Liam McArthur

I should make it clear that there is a legitimate concept of a “Shetland box”, but it relates to fisheries and involves some fairly exclusive rights in relation to access to those fisheries. I do not think for a moment that Tavish Scott is arguing against that concept.

It is fair to say that the map problem has affected Shetland more than it has Orkney, but Orkney has not been left untouched by it. On a number of occasions we have found ourselves bundled into a box and stuck in the Moray Firth. The concern that arises is more than a presentational or superficial one. Over time that practice gives rise to a misconception about our islands. Some of the issues that we are wrestling with as part of this bill, and about which we are seeing helpful amendments being brought forward, are not made any easier to resolve by the misconception that the islands are a good deal closer to the mainland than is actually the case. Therefore I strongly support Tavish Scott’s amendment. If it needs to be revised ahead of stage 3, I am sure that the minister will work constructively with Tavish on that.

There is an important point that although the amendment refers to the “Shetland mapping requirement”, it needs to encompass concerns that have been raised—although less often—by constituents in Orkney.

The Convener

I, too, thank Colin Smyth, John Finnie and Mike Rumbles for listening to the debate.

Humza Yousaf

I will pick up on Liam McArthur’s point that there may be a temptation to think about this issue flippantly. That should absolutely not happen, because it is a serious issue. Putting myself in the shoes of Tavish Scott or any of his constituents, I certainly would not like to see map after map misrepresenting where Glasgow or Glasgow Pollok is in Scotland. I would not stand for that, and I would be pretty miffed about it. I absolutely respect the spirit of the amendment and I thank Tavish Scott for bringing it to the committee to discuss.

He described the issue that arose around the depiction of Scotland—and Shetland, in particular—in a recent Government publication. I agree with him that the depiction was not a good one and that the portrayal of Shetland was misguided and, indeed, unfortunate. As Tavish Scott has already said, he wrote to the permanent secretary about the publication in question. I hope that he found her response useful. She indicated her regret at any offence that had been caused, and I echo her comments whole-heartedly. In her letter, the permanent secretary set out that she had taken steps to ensure that there would be no repeat of that in future Scottish Government publications. A standing instruction to our publishing contractor was prepared to ensure that images of Scotland in future publications should seek to portray accurately the geographical location of all Scotland’s islands—not just Shetland.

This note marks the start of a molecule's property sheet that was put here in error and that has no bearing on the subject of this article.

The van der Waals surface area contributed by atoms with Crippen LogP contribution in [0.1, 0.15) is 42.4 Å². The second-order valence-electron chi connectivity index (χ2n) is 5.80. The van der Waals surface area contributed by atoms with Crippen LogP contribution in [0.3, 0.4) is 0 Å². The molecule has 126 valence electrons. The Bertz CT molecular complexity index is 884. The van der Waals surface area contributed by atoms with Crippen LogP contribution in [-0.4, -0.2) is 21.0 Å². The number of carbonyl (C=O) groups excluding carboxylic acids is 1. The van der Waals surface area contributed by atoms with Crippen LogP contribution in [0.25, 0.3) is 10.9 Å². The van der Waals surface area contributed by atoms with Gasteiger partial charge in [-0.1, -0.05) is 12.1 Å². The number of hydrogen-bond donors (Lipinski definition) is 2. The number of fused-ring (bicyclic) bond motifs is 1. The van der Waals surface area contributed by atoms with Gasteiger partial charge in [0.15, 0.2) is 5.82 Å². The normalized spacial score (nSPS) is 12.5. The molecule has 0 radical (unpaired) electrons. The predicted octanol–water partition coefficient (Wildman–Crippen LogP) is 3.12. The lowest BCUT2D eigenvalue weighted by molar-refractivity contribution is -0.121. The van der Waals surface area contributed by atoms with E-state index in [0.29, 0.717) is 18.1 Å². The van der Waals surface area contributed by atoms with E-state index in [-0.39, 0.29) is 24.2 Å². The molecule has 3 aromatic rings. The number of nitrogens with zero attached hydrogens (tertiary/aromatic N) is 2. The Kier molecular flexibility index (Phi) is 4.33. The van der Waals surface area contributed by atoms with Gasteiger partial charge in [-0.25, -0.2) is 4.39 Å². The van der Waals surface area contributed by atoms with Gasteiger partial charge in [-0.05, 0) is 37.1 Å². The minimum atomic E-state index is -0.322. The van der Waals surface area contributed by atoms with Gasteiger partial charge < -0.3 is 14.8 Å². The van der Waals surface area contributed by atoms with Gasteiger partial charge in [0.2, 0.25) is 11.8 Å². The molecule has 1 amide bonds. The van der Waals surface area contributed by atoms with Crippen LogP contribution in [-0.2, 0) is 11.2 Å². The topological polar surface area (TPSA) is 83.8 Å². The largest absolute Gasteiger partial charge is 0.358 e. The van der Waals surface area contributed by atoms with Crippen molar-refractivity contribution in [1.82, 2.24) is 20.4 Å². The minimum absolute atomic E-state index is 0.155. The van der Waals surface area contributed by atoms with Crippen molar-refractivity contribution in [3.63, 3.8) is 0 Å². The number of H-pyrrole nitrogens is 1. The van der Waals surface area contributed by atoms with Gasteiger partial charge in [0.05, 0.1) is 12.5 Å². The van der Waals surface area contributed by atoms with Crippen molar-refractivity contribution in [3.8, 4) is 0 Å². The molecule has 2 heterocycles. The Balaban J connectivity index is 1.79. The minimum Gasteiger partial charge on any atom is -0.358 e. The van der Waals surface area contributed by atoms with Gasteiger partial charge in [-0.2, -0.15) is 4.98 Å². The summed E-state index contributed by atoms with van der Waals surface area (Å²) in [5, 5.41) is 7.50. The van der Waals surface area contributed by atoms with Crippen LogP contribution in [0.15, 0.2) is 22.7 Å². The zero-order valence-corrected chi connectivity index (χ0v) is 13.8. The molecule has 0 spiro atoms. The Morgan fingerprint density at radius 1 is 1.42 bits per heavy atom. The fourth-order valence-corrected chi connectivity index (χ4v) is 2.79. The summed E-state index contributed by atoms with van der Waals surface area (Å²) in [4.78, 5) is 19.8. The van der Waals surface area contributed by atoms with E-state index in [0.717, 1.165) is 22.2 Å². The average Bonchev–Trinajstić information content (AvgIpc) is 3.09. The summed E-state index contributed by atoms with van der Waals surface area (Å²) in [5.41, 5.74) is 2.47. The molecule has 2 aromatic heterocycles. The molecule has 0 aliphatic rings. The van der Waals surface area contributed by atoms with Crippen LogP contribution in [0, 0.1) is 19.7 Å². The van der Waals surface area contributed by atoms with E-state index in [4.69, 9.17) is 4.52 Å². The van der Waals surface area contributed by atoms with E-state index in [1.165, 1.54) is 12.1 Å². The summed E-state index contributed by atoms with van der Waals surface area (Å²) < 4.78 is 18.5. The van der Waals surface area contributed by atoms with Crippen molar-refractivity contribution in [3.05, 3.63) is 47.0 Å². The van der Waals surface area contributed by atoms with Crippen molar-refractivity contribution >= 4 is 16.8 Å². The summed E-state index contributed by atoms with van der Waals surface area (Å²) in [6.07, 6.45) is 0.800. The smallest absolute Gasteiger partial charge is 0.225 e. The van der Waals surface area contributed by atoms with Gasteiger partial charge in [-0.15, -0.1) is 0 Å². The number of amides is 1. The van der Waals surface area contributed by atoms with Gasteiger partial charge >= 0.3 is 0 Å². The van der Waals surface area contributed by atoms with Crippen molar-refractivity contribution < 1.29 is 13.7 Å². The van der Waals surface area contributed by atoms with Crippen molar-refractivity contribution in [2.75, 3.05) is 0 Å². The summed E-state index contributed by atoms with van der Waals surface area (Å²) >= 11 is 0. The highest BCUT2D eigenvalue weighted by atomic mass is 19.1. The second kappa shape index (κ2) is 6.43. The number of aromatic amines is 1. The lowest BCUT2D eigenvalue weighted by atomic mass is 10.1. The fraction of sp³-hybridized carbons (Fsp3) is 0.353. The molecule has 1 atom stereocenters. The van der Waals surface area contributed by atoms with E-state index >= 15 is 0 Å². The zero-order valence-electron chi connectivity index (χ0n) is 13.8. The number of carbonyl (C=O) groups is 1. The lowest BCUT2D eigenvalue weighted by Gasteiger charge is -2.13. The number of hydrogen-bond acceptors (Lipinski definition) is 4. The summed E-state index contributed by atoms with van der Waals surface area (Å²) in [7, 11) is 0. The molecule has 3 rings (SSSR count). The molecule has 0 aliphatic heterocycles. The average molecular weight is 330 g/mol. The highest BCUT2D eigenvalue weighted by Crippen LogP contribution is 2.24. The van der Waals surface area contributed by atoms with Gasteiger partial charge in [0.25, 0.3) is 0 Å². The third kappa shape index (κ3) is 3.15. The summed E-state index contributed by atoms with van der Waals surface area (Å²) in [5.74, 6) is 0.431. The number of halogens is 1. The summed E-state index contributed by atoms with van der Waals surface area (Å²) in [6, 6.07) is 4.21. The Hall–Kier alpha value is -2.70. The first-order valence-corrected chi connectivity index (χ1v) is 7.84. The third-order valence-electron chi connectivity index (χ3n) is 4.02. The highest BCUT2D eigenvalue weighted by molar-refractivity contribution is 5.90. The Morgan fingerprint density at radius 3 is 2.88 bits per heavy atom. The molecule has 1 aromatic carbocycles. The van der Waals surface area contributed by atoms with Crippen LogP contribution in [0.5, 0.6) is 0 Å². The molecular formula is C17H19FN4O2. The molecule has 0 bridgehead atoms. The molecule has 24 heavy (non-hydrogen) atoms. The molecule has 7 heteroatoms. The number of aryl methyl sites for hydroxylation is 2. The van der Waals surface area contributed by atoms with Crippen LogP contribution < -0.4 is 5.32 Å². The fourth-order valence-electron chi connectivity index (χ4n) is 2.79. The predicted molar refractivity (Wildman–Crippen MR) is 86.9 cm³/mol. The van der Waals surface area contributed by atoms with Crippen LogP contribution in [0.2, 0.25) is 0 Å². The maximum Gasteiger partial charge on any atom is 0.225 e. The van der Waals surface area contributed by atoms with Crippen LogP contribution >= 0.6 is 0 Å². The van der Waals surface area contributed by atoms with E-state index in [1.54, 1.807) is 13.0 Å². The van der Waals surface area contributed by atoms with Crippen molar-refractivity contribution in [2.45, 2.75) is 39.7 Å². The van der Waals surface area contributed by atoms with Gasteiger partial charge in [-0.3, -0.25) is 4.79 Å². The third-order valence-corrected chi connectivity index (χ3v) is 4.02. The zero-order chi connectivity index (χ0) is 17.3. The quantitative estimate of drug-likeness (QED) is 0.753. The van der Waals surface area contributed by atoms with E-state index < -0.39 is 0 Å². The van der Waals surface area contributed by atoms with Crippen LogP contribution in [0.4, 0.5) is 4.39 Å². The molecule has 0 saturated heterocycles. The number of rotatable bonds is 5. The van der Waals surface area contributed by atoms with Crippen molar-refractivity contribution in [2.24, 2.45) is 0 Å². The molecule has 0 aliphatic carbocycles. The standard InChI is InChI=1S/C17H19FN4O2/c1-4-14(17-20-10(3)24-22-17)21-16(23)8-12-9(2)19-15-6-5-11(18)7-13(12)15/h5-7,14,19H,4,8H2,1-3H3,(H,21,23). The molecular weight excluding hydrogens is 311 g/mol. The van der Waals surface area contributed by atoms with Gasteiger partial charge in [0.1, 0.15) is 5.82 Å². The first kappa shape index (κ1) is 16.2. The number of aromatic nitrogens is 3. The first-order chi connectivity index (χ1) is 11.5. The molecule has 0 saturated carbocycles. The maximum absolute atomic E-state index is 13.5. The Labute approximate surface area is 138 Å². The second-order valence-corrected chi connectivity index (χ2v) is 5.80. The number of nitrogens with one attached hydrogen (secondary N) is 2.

To reinforce that further, following stage 2, I will be happy to write to all Scottish public authorities, highlighting the specific issue and other issues that Mr Scott has raised, to encourage them to follow the Scottish Government’s lead on the matter, to contact their contractors and to avoid any incorrect or inaccurate depiction of the Shetland islands or, indeed, any of our island communities. I would also be willing to discuss with Mr Scott, or any other members who represent island communities who have concerns on that issue, other practical ways in which we can reinforce that message.

A couple of members have touched on amendment 20’s wording and technical drafting. Its current scope, which is

“When publishing in any form a document that includes a map of Scotland”,

is very wide, and my concern is that it provides little flexibility. As the member acknowledged in his own letter to the permanent secretary,

“There can be ‘graphic design difficulties’ in presenting an accurate depiction of Shetland’s geography, especially depending on the type and detail of the map that is being produced.”

For me, the way in which amendment 20 is drafted perhaps does not give any leeway, in that it always requires an accurate representation, even in instances where it could be helpful for readers of the map for a different format to be used.

There may be other unintended consequences if Mr Scott’s amendment were to apply across the whole of the public sector. We cannot know which maps are in use and how they portray Scotland. Indeed, it could be argued that it would be inequitable for such a strategy requirement to apply solely to Shetland and not to other islands, although I understand why Mr Scott would focus on his constituency.

I suggest that perhaps the right approach to the matter is to change practice and behaviour in the way that I have described and for us to work with Mr Scott to see what more we can do, other than my writing to Scottish public authorities. While we are looking at changes in practice and behaviour we might also look at them in guidance. We can do that by agreement rather than through what I view as being a largely unenforceable provision in the legislation.

I am also told that the amendment might be outwith competence, as conferring such a function on all Scottish public authorities in the way that it does might go beyond devolved competence.

Notwithstanding all that, I feel that it is a very worthwhile issue to have raised in this forum and to have brought to the committee. Although I have an enormous amount of sympathy for and agreement with Mr Scott’s amendment, I ask him to withdraw it and have a discussion with me and Government officials to see how we can advance the spirit of the amendment in a way that is practically enforceable.